Black samarium silver cathode raises contrast of organic light-emitter

In the interests of improving the contrast of organic flat-panel displays, researchers at Jilin University (Changchun, China) have created white organic light-emitting devices (WOLEDs) with “black” cathodes of samarium silver (Sm:Ag), rather than the more-usual magnesium:silver (Mg:Ag) cathodes.

Dec 1st, 2006

In the interests of improving the contrast of organic flat-panel displays, researchers at Jilin University (Changchun, China) have created white organic light-emitting devices (WOLEDs) with “black” cathodes of samarium silver (Sm:Ag), rather than the more-usual magnesium:silver (Mg:Ag) cathodes. The efficiency of the Sm:Ag electrodes was comparable to that of their Mg:Ag counterparts, and the contrast of the black cathodes (under 140 lx ambient lighting at a brightness of 1000 cd/m2) was four times better.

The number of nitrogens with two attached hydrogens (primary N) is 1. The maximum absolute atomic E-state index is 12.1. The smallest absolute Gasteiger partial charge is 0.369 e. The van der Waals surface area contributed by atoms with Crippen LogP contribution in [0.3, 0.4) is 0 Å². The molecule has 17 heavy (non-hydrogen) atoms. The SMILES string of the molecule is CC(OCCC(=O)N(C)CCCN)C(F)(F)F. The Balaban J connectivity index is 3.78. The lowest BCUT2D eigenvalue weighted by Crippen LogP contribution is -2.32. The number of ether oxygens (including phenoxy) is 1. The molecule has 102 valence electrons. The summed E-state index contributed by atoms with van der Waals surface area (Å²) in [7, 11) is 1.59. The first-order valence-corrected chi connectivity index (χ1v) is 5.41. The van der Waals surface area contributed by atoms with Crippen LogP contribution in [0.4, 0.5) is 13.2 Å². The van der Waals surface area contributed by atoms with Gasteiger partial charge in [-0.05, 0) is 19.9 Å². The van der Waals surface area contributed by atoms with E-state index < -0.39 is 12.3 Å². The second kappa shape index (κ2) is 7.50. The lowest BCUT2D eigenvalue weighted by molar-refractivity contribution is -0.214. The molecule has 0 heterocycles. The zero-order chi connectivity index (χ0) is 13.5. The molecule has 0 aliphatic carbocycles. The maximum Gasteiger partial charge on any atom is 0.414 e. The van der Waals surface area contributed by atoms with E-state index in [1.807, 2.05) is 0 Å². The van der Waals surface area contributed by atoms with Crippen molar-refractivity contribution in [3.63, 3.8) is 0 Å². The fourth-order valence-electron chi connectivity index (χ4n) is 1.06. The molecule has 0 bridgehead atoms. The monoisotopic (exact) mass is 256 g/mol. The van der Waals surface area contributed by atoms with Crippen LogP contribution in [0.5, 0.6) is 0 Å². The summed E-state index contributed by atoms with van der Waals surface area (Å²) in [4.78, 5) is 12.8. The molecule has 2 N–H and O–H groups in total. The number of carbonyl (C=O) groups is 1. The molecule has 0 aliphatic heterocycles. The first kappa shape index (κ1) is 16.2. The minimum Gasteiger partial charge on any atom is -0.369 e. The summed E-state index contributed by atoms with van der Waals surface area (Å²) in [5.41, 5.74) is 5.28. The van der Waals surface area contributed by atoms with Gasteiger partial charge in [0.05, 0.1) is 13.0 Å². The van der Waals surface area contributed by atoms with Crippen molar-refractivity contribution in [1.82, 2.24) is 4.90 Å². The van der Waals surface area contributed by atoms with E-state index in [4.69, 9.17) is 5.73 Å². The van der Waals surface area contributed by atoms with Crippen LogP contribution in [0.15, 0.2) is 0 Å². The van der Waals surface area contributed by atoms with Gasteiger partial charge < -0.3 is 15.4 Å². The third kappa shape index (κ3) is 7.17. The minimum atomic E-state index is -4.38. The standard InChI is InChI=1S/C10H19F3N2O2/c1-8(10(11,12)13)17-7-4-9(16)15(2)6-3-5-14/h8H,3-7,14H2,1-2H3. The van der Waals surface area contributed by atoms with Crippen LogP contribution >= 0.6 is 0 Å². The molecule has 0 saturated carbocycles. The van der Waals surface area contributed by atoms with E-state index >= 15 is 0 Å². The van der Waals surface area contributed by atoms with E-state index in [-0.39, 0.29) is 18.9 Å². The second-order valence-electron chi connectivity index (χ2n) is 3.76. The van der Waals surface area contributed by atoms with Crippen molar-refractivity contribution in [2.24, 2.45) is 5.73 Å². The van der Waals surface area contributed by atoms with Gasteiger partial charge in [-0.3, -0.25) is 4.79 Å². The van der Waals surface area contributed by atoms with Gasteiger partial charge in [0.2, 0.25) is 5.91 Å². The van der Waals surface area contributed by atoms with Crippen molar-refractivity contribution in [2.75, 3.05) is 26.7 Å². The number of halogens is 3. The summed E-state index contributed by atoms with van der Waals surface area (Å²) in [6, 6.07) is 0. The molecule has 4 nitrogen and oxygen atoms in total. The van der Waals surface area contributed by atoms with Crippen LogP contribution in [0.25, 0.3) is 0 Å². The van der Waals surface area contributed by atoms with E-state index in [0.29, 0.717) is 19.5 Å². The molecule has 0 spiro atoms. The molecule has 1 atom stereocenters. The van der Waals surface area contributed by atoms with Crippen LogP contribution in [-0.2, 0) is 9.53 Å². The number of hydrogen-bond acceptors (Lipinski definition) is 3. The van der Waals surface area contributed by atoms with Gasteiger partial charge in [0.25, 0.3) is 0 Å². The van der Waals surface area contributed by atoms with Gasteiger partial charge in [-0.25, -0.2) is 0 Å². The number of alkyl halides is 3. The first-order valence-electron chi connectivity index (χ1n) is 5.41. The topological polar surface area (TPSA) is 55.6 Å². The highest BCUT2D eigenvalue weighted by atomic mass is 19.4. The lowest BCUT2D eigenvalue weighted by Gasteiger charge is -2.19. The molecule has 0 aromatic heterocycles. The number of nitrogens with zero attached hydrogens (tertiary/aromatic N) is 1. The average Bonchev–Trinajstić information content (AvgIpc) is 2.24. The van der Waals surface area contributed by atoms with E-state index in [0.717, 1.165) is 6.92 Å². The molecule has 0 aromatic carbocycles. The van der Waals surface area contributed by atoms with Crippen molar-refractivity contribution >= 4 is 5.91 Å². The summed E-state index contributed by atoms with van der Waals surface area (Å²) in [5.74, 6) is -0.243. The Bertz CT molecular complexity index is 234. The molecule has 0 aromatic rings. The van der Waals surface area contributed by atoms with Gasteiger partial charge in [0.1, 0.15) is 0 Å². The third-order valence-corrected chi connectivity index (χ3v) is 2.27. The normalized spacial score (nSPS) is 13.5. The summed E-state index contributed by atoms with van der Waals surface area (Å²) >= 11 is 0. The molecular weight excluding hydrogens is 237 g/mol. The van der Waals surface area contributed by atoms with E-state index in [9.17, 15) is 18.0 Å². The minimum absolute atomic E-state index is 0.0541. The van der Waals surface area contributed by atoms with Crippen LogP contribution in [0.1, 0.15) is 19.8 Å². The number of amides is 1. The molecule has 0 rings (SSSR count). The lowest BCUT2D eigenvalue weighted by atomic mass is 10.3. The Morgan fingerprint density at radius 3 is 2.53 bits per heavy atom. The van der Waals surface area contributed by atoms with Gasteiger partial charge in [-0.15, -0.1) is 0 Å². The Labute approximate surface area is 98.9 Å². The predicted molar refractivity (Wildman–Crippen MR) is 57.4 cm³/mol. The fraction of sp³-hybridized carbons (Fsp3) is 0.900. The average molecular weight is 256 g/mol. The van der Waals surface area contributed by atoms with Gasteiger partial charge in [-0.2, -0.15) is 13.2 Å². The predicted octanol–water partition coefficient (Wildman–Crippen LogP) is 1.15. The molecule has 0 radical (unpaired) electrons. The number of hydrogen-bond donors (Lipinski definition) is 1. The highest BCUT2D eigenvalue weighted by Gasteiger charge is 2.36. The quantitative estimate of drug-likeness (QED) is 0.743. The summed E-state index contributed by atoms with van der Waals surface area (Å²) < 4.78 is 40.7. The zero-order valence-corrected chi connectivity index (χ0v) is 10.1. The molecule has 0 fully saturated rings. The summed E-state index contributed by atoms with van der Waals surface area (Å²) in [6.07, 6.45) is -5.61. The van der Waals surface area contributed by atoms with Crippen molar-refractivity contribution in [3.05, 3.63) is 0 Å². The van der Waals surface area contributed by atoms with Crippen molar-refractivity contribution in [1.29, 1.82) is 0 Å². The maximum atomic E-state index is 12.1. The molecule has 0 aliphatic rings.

Starting with indium tin oxide coated substrates, the researchers deposited organic layers and cathodes without breaking the vacuum environment. So-called delta-doping technology was used for its reproducibility and dopant-free process. White-light emission was obtained by combining blue- and yellow-emitting layers. Optical constants and reflection spectra of the device were taken using variable-angle spectroscopic ellipsometry. In addition to the high contrast, the appearance of the WOLED with a Sm:Ag cathode was insensitive to viewing angles of up to 50°. Contact Wenfa Xie at xiewf@jlu.edu.cn.

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